"Now you go from home."

Translation:Nunc domo is.

September 2, 2019



This really is a weird sentence to translate. I suppose a natural English version would be something like "you leave home now" or "you now set out from home"?

September 7, 2019


It's just feels awkward to use "from" with "go," generally.

With "go," I want to use "to" or "toward." So, I'm more likely to include a destination than a starting point.

I'd more likely say, "You are leaving the house now."

Or just not mention the house, because it's probably ancient Rome, and no one had cell phones, landlines, telegraphs, etc. They're probably standing at least within shouting distance, so it's probably obvious where they are now. :)

"You are leaving now."

September 9, 2019


Could it be "Now you go out of the house"?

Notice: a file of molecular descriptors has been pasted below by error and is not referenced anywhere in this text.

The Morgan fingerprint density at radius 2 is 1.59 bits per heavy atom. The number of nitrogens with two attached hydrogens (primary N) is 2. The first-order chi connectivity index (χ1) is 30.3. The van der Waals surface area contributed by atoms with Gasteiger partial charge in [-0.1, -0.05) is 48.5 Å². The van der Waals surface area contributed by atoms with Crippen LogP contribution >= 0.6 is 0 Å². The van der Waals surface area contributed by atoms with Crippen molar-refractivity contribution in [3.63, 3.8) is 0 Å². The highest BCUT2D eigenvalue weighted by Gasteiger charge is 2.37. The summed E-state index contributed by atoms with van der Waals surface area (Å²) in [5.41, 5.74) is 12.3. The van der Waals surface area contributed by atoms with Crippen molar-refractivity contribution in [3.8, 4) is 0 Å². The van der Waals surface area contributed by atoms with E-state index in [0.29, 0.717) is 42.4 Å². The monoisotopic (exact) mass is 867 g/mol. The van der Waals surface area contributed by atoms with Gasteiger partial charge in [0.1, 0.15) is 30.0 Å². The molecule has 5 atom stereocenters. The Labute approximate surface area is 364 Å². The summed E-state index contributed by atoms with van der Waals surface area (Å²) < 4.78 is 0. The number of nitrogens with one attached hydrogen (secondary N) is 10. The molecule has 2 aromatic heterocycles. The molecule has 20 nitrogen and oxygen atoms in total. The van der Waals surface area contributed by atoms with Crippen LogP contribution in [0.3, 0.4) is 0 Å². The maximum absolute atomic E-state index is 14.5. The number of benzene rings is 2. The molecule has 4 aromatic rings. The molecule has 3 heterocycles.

September 9, 2019


Would "nunc a domo is" work as well?

September 7, 2019


A very good question! It seems to be grammatically correct. But "domo" means "from home", while "a domo" means (you go) "from the house".

September 19, 2019


Why not nunc domo itis - plural?

September 13, 2019


The translation "Now you go from home" does not sound good. The correct translation should be "Now you go home." I think the word "from" should be eliminated.

September 2, 2019


As far as I am aware, your translation "Now you go home." doesn't match the sentence. Since domo is the ablative case, I believe it means "out of the house". In order for it to mean "towards the house", it would be domum (the accusative case).

September 2, 2019


Now you go home.

September 14, 2019
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